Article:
Starting with the dark blue egg and going clockwise the dyes used were:

Red Cabbage & vinegar

Pickled Beet juice

Rosehip tea

Blackberry tea

Turmeric

Paprika

For each Easter egg, I used the following dye method.

  • Hard boil all the eggs first.
  • Use clean glass jars for each dye.
  • Half fill the glass jars with water.
  • Heat in the microwave for 3 minutes on high power or until the water is almost boiling.
  • Add the dyestuff and stir until dissolved. (some of the dyes don’t dissolve, so just stir well.
  • Place the boiled egg into the glass jar, ensuring that there is sufficient water to completely cover the egg.
  • Let the jar stand overnight.
  • Remove the egg and place it onto a clean coffee filter or other paper until dry.

Dyed Wool

Because there was quite a bit of dye left over in each jar, I didn’t want to waste it, so I also dyed some wool. I
pre-mordanted some fleece in a Tin (stannous chloride) mordant. If you don’t have access to Stannous chloride, you can substitute by using a clean tin can. Place it in a pot of water and boil it for a few hours.

You could also use an Alum mordant.
Mordants change the structure of the fibre to allow the dye to penetrate. Mordants also improve the colourfastness of the dye. Different mordants also produce different colours, so experiment with them to see what colours you can create.

If you don’t have fleece or aren’t a handspinner, try dyeing some spun wool, mohair, angora, silk or alpaca yarn, instead.

After removing the egg, reheat each jar in the microwave for a minute.

Then add the mordanted wool to the dyebath and let it stand for about an hour.

When the dyebath cools, reheat the jar in the microwave for another minute.

The heat helps the wool to absorb the dye.

Reheat each jar about 3 -4 times as they cool.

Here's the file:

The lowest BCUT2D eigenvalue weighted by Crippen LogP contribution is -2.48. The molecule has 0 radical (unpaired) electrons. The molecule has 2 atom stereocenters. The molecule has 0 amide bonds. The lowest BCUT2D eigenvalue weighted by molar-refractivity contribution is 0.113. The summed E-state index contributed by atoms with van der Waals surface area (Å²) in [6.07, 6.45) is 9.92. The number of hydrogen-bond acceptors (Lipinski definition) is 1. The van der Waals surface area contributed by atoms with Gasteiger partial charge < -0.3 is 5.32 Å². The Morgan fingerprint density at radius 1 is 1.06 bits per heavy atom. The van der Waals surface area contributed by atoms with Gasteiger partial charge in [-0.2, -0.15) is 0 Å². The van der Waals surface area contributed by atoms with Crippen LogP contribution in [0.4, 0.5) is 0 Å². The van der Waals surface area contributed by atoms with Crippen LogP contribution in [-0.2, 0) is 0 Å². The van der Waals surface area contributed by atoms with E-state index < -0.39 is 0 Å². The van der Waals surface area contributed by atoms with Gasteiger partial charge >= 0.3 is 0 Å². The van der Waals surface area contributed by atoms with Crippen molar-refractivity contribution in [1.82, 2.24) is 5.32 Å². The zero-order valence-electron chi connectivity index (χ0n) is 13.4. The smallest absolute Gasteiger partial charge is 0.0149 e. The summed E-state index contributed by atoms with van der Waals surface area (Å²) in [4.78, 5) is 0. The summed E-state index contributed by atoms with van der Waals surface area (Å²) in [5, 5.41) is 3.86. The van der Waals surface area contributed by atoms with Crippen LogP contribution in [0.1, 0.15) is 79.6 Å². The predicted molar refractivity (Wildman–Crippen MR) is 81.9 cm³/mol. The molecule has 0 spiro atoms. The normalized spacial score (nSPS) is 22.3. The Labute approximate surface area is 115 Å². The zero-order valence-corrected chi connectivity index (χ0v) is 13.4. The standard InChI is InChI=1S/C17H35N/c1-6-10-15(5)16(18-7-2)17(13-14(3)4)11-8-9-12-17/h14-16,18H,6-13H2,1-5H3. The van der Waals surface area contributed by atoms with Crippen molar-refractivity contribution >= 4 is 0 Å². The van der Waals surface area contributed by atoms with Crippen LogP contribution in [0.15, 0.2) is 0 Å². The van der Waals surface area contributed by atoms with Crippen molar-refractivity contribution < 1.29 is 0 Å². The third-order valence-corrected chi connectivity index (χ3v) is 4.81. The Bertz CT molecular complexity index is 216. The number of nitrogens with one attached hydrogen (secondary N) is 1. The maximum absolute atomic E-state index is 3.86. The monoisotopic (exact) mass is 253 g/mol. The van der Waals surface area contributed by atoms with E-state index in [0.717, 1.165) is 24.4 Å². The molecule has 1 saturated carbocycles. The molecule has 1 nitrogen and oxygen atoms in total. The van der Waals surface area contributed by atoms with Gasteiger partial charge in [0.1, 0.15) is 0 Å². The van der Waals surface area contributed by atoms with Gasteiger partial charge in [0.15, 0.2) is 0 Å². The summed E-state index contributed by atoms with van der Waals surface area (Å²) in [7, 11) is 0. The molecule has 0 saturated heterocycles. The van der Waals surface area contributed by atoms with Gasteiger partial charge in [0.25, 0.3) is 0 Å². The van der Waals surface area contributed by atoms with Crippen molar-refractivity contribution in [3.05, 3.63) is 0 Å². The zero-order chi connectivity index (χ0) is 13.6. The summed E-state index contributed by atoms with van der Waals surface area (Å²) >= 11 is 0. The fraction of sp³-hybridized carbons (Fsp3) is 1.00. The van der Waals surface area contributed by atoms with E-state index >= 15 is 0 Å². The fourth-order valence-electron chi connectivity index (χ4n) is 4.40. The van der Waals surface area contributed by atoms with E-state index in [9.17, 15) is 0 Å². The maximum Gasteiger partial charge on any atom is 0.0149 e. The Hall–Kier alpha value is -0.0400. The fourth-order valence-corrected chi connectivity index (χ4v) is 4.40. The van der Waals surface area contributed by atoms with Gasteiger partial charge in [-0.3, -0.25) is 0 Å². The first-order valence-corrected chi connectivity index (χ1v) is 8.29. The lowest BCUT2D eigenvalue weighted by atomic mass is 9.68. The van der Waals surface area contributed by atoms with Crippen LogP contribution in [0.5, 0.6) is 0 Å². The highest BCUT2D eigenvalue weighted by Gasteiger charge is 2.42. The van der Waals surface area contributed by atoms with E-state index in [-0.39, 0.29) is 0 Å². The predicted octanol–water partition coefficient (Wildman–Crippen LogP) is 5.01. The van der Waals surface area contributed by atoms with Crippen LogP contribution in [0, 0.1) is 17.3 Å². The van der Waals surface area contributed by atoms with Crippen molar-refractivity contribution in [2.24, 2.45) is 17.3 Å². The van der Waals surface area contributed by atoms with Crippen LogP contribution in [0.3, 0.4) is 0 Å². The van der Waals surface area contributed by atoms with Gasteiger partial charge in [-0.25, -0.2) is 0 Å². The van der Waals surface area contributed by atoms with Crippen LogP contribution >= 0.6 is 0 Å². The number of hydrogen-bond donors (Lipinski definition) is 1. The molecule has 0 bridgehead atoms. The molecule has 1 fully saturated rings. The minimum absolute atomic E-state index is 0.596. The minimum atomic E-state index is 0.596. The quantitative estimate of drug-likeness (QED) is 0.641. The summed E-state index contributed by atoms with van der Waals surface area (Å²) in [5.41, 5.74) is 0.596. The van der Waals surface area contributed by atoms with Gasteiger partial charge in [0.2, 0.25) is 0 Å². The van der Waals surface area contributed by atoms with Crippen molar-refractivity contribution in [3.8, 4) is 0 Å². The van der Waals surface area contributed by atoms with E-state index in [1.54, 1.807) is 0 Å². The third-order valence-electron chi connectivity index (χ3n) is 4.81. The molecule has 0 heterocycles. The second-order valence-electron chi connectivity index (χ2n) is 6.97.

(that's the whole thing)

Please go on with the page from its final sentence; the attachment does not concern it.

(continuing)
Then let each jar sit overnight to allow the wool to absorb more dye.

Remove the dyed wool from the jar and rinse in cool water with a bit of dish soap.

Squeeze out the water and let the wool dry

Natural Dye Recipes

Easter Egg Dye Recipes
Madder
Sandalwood
Logwood
Alum mordant

Felted Quail Eggs

Natural Dyes

Natural Dye Books
Harvesting Color: How to Find Plants and Make Natural Dyes
Harvesting Color: How to Find Plants and Make Natural Dyes
Natural Dyes
Botanical Colour at your Fingertips
A Weaver’s Garden: Growing Plants for Natural Dyes and Fibers
Eco Colour: Botanical Dyes for Beautiful Textiles
Wild Color, Revised and Updated Edition: The Complete Guide to Making and Using Natural Dyes

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Easter Crochet Patterns: crochet-easter

Jelly Bean Duck
An Easter duck crocheted with 3 ply baby yarn.

Easter Candy Basket
Crochet this basket in cheery Easter colours.

Spring Crochet

Spring Coverup
Crochet this sweater for spring, with worsted weight yarn and single and double crochet.

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Easter Crafts and Patterns:

Easter Basketry

Easter Beadwork

Easter Knitting Patterns

Easter Crochet Patterns

Easter Cross Stitch & Needlework Patterns

Easter Clipart

Easter Weaving, Dyeing and Spinning Crafts

Natural Easter Egg Dyes